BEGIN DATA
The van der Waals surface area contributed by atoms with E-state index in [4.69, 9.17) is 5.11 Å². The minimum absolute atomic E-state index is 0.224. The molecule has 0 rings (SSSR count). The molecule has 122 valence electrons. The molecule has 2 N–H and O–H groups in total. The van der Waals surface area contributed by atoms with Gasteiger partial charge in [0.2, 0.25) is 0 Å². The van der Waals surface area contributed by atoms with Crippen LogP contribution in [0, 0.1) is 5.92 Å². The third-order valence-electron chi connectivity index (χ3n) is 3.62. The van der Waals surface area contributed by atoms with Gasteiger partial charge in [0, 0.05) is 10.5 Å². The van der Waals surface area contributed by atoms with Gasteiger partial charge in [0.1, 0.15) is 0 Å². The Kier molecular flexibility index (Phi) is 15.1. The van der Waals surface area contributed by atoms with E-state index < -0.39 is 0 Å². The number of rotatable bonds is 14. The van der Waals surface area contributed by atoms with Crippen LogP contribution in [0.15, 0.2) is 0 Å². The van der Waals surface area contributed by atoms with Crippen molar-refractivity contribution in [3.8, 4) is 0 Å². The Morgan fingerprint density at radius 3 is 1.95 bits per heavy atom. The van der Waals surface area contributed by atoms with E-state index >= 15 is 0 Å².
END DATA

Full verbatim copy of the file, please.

The van der Waals surface area contributed by atoms with E-state index in [4.69, 9.17) is 5.11 Å². The minimum absolute atomic E-state index is 0.224. The molecule has 0 rings (SSSR count). The molecule has 122 valence electrons. The molecule has 2 N–H and O–H groups in total. The van der Waals surface area contributed by atoms with Gasteiger partial charge in [0.2, 0.25) is 0 Å². The van der Waals surface area contributed by atoms with Crippen LogP contribution in [0, 0.1) is 5.92 Å². The third-order valence-electron chi connectivity index (χ3n) is 3.62. The van der Waals surface area contributed by atoms with Gasteiger partial charge in [0, 0.05) is 10.5 Å². The van der Waals surface area contributed by atoms with Gasteiger partial charge in [0.1, 0.15) is 0 Å². The Kier molecular flexibility index (Phi) is 15.1. The van der Waals surface area contributed by atoms with E-state index < -0.39 is 0 Å². The number of rotatable bonds is 14. The van der Waals surface area contributed by atoms with Crippen LogP contribution in [0.15, 0.2) is 0 Å². The van der Waals surface area contributed by atoms with Crippen molar-refractivity contribution in [3.8, 4) is 0 Å². The Morgan fingerprint density at radius 3 is 1.95 bits per heavy atom. The van der Waals surface area contributed by atoms with E-state index >= 15 is 0 Å².